All the evidence shows that the people who intent to commit crime put off if they see that a ship or port security and level of vigilance are good. If they know they have been spotted and that people are prepared to take appropriate action, many criminals will simply abandon their plans and move on. They know that they do not need the undue risks. Sadly, there are enough ships and ports with port security for them to attack instead. So it is vital for your own safety, safety of your work mates, and safety of your ship or port that you learn and understand basic security techniques.

And remember that regular drills in which you can test your knowledge of the security techniques are a great way to practice skills and build confidence. And you shall remember at all times that this knowledge can mean the difference between your ship or port being targeted or not.

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Electronic marine navigation has passed a critical waypoint – the vast majority of all vessels navigating the seas and engaged in the international maritime shipping have the ECDIS installed on board. This landmark shall be treated as one of the most important milestone in the long journey.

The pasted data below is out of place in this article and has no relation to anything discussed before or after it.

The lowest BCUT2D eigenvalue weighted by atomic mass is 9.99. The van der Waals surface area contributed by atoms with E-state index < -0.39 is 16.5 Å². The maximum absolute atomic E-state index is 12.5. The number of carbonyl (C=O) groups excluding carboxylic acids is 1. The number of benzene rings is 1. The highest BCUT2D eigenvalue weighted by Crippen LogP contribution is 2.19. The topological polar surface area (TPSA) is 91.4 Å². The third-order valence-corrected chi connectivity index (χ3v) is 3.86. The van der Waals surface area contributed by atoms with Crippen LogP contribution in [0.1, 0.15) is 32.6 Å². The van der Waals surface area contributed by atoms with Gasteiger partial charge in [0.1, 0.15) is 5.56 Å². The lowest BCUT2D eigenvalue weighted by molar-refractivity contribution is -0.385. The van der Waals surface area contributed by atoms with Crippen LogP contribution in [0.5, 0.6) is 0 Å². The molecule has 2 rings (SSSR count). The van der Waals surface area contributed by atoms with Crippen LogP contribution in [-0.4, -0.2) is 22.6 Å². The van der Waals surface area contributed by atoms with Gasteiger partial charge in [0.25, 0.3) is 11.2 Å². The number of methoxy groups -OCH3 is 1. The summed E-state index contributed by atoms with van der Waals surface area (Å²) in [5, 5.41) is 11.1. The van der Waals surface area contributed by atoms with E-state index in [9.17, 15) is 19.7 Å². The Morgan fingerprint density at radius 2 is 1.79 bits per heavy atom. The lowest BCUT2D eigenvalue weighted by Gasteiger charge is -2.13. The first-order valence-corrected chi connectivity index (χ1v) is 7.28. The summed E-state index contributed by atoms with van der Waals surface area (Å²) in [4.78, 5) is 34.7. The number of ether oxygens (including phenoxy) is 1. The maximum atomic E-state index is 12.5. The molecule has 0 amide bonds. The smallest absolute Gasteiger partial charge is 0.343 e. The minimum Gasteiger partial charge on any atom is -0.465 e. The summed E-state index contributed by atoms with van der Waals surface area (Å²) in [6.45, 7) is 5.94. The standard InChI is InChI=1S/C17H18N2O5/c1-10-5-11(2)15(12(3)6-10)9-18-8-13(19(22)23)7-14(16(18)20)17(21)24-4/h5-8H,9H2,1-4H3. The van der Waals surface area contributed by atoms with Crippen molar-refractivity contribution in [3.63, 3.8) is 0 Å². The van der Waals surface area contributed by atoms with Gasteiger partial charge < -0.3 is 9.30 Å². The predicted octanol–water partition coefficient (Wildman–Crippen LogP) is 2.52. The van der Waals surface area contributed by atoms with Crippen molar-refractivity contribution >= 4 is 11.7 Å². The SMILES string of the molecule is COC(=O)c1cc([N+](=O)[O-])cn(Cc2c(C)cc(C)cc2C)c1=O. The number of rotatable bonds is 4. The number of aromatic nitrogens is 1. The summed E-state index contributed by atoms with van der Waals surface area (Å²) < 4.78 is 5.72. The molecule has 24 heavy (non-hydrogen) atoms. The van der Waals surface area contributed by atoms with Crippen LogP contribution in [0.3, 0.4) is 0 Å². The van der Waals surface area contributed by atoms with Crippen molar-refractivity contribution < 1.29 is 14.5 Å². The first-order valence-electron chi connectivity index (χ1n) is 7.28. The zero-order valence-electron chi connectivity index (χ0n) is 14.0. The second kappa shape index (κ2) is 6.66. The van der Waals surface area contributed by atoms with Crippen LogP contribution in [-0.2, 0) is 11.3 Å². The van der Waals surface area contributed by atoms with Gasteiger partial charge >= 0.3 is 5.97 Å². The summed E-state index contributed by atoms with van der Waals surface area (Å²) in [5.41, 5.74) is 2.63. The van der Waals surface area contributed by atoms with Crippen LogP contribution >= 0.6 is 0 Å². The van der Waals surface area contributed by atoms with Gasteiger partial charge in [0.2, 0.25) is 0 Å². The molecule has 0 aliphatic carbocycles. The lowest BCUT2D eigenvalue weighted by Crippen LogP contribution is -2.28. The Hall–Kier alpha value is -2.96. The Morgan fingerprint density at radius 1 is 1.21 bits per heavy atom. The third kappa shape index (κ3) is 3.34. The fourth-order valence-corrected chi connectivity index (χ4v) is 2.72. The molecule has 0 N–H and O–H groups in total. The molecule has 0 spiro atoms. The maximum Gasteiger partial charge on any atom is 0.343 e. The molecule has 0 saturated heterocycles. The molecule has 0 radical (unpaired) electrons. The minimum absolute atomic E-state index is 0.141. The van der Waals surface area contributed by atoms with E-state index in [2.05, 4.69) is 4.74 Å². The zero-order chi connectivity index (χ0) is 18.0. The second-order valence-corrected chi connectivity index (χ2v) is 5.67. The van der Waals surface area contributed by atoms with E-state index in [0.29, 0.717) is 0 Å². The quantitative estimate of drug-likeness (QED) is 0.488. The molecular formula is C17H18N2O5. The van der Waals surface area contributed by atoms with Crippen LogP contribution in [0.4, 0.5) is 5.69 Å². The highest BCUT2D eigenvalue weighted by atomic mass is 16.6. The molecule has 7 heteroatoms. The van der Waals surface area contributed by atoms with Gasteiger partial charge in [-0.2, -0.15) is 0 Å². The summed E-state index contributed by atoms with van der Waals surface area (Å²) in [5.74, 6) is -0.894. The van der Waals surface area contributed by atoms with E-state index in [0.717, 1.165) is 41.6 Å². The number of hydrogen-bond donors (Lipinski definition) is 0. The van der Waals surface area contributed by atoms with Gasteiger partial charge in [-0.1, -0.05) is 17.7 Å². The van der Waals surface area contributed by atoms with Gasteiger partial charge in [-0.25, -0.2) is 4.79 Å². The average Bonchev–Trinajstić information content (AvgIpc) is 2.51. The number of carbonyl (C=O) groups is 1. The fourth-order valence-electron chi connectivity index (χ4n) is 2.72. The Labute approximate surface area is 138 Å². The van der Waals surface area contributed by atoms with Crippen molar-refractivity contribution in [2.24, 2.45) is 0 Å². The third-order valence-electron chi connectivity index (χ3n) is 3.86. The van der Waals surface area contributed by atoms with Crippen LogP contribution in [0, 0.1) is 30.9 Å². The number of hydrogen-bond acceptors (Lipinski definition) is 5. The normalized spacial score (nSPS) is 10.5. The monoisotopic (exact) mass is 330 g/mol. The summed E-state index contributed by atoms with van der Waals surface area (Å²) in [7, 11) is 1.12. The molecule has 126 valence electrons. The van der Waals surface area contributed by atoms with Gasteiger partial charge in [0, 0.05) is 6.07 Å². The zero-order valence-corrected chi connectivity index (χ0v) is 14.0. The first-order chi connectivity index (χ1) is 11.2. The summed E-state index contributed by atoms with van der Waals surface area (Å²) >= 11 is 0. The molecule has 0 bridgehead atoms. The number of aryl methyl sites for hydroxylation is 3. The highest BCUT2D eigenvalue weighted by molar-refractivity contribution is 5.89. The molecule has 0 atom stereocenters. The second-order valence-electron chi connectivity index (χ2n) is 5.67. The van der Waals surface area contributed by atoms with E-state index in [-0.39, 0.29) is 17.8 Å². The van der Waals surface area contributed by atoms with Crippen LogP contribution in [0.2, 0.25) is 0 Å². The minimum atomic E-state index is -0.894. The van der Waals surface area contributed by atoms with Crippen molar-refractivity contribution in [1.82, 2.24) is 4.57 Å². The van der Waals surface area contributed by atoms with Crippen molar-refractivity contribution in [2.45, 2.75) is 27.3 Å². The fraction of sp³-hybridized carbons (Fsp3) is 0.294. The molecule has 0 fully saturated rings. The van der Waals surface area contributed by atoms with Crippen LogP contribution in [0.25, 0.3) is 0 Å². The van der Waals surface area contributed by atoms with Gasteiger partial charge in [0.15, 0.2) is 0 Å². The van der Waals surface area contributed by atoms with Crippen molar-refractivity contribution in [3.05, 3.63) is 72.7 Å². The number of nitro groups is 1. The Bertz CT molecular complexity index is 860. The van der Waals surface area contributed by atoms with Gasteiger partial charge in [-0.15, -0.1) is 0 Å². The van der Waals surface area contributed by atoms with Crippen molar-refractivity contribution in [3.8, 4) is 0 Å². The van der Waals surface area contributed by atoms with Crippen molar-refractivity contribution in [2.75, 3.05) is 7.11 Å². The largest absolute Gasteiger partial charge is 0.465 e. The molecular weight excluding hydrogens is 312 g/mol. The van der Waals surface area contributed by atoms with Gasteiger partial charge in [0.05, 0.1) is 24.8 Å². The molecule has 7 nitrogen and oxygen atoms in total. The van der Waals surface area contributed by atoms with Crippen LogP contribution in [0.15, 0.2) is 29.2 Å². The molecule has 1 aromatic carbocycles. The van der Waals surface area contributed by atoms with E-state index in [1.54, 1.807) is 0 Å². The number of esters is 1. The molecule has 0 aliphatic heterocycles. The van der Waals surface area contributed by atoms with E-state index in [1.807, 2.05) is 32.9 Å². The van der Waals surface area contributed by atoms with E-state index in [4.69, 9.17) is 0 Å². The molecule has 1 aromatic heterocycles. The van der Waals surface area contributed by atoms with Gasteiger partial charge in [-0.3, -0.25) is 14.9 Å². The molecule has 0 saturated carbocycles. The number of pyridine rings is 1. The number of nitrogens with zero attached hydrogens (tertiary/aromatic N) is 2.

There are so many procedures that have been established during the past decades relating to the electronic navigation and that shall be used by the practicing ship navigators, developers and suppliers of the navigation charts, hydrographic offices and others.

As a result, the ECDIS was first accepted by the IMO as the substitute to the traditional paper charts. Moreover, there are many regulations developed by the IMO in this respect and the provisions of subject rules and regulations shall be complied with at all times. This fourth and latest edition of the publication features the completely revised contents.